Schools thinking green

LOCAL schools, supported by Council, are joining the charge to keep plastic bags out of landfills.

Students from primary schools across the Alpine Shire learned the importance of recycling soft and flexible plastics – like plastic shopping bags, bread bags and cling wrap – when the RED Group launched its RED Project in October.

RED stands for “recycling + education = the difference” and the aim of RED Group is to rethink recycling and demonstrate that “practical solutions exist for the most difficult (and common) types of waste”.

The launch of RED project in the Alpine Shire was facilitated by Council’s Waste Management Officer, Sandra Light, who encouraged every primary school in the Shire to get on board.

During school visits by RED Group Director of Development Liz Kasell, students learned that the 7150 plastic bags that are dumped into Australian landfills each minute take more than 600 years to break down, but can be easily recycled and used to make useful items such as furniture, signs and fencing.

Primary schools received special RED bins to place their soft plastics into for recycling.

For each kilogram recycled by students in the first two bin collections by RED Group, schools with receive $5 to spend on recycled plastic goods.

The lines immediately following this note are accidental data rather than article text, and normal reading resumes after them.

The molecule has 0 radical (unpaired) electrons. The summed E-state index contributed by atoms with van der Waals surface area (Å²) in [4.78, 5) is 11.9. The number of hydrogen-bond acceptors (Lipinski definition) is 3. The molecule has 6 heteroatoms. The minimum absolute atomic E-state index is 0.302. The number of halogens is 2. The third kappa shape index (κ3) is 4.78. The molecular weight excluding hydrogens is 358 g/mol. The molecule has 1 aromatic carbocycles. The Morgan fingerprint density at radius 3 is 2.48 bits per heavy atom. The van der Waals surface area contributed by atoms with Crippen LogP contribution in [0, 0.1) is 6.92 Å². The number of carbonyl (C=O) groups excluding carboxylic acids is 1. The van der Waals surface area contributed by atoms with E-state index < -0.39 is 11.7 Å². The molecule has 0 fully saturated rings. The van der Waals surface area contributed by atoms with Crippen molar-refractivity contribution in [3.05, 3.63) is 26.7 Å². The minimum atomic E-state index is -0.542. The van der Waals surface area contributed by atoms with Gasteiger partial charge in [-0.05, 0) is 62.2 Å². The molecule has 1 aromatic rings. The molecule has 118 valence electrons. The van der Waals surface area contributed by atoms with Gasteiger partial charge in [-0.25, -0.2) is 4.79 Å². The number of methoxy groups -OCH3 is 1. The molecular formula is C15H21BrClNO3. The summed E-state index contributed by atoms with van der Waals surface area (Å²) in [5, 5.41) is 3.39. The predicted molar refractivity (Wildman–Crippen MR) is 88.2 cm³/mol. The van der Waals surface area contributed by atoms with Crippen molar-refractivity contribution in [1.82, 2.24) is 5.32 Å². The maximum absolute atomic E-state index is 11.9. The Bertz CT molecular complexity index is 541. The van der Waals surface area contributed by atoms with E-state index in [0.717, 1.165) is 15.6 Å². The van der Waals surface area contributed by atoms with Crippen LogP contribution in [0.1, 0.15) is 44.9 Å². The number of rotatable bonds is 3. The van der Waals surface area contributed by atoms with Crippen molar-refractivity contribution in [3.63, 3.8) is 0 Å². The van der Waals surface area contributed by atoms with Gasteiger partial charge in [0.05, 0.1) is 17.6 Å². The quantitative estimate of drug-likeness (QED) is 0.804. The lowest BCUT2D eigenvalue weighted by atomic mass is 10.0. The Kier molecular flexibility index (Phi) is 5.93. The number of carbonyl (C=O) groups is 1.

Council’s Director Infrastructure Services Ian Ellett said the project had the dual benefit of providing education and displaying real results.

“This is a fantastic way for students and their families to become actively involved in recycling soft plastics and see a direct positive result from their actions,” he said.

Residents can also join the bid to keep plastic bags away from landfills by dropping them into the RED Group bins at Council’s Offices, Churchill Avenue, Bright, or Customer Service Centres at Myrtleford and Mount Beauty libraries.

Bright P-12 College students get into the act of recycling plastic bags
GREEN EDUCATION: RED Group Director of Development Liz Kasell and Bright P-12 College students Sean Lawless and (front) Daisy Chatburn take a plastic bag recycling test run when RED Project was launched in Bright in October.

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